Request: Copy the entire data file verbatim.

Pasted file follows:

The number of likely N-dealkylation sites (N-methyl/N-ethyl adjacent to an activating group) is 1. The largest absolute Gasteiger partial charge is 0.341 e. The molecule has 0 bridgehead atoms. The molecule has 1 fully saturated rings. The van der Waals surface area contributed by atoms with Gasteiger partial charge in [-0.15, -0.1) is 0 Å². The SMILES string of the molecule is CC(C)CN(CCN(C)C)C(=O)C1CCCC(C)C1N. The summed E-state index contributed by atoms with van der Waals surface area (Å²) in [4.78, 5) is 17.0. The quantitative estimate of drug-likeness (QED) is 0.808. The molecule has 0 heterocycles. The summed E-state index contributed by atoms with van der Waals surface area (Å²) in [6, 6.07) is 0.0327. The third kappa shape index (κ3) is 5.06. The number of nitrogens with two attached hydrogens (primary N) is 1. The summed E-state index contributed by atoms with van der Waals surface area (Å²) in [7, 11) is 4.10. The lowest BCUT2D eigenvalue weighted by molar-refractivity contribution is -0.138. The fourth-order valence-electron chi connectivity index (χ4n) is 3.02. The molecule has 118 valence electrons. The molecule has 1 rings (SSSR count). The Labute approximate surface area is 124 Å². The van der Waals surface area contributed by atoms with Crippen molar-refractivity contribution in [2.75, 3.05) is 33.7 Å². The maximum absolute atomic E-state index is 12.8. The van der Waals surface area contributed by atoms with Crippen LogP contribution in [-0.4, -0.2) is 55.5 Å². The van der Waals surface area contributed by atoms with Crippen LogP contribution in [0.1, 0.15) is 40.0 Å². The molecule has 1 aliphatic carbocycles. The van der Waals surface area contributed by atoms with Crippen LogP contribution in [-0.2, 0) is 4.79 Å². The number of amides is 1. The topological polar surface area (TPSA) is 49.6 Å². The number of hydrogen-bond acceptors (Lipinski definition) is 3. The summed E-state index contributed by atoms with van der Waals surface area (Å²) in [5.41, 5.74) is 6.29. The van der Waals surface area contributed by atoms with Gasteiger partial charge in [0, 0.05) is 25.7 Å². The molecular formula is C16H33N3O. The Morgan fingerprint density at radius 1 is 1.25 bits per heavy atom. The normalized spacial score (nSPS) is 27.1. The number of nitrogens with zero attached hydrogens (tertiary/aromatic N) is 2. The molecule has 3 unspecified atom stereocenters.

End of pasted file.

The number of likely N-dealkylation sites (N-methyl/N-ethyl adjacent to an activating group) is 1. The largest absolute Gasteiger partial charge is 0.341 e. The molecule has 0 bridgehead atoms. The molecule has 1 fully saturated rings. The van der Waals surface area contributed by atoms with Gasteiger partial charge in [-0.15, -0.1) is 0 Å². The SMILES string of the molecule is CC(C)CN(CCN(C)C)C(=O)C1CCCC(C)C1N. The summed E-state index contributed by atoms with van der Waals surface area (Å²) in [4.78, 5) is 17.0. The quantitative estimate of drug-likeness (QED) is 0.808. The molecule has 0 heterocycles. The summed E-state index contributed by atoms with van der Waals surface area (Å²) in [6, 6.07) is 0.0327. The third kappa shape index (κ3) is 5.06. The number of nitrogens with two attached hydrogens (primary N) is 1. The summed E-state index contributed by atoms with van der Waals surface area (Å²) in [7, 11) is 4.10. The lowest BCUT2D eigenvalue weighted by molar-refractivity contribution is -0.138. The fourth-order valence-electron chi connectivity index (χ4n) is 3.02. The molecule has 118 valence electrons. The molecule has 1 rings (SSSR count). The Labute approximate surface area is 124 Å². The van der Waals surface area contributed by atoms with Crippen molar-refractivity contribution in [2.75, 3.05) is 33.7 Å². The maximum absolute atomic E-state index is 12.8. The van der Waals surface area contributed by atoms with Crippen LogP contribution in [-0.4, -0.2) is 55.5 Å². The van der Waals surface area contributed by atoms with Crippen LogP contribution in [0.1, 0.15) is 40.0 Å². The molecule has 1 aliphatic carbocycles. The van der Waals surface area contributed by atoms with Crippen LogP contribution in [-0.2, 0) is 4.79 Å². The number of amides is 1. The topological polar surface area (TPSA) is 49.6 Å². The number of hydrogen-bond acceptors (Lipinski definition) is 3. The summed E-state index contributed by atoms with van der Waals surface area (Å²) in [5.41, 5.74) is 6.29. The van der Waals surface area contributed by atoms with Gasteiger partial charge in [0, 0.05) is 25.7 Å². The molecular formula is C16H33N3O. The Morgan fingerprint density at radius 1 is 1.25 bits per heavy atom. The normalized spacial score (nSPS) is 27.1. The number of nitrogens with zero attached hydrogens (tertiary/aromatic N) is 2. The molecule has 3 unspecified atom stereocenters.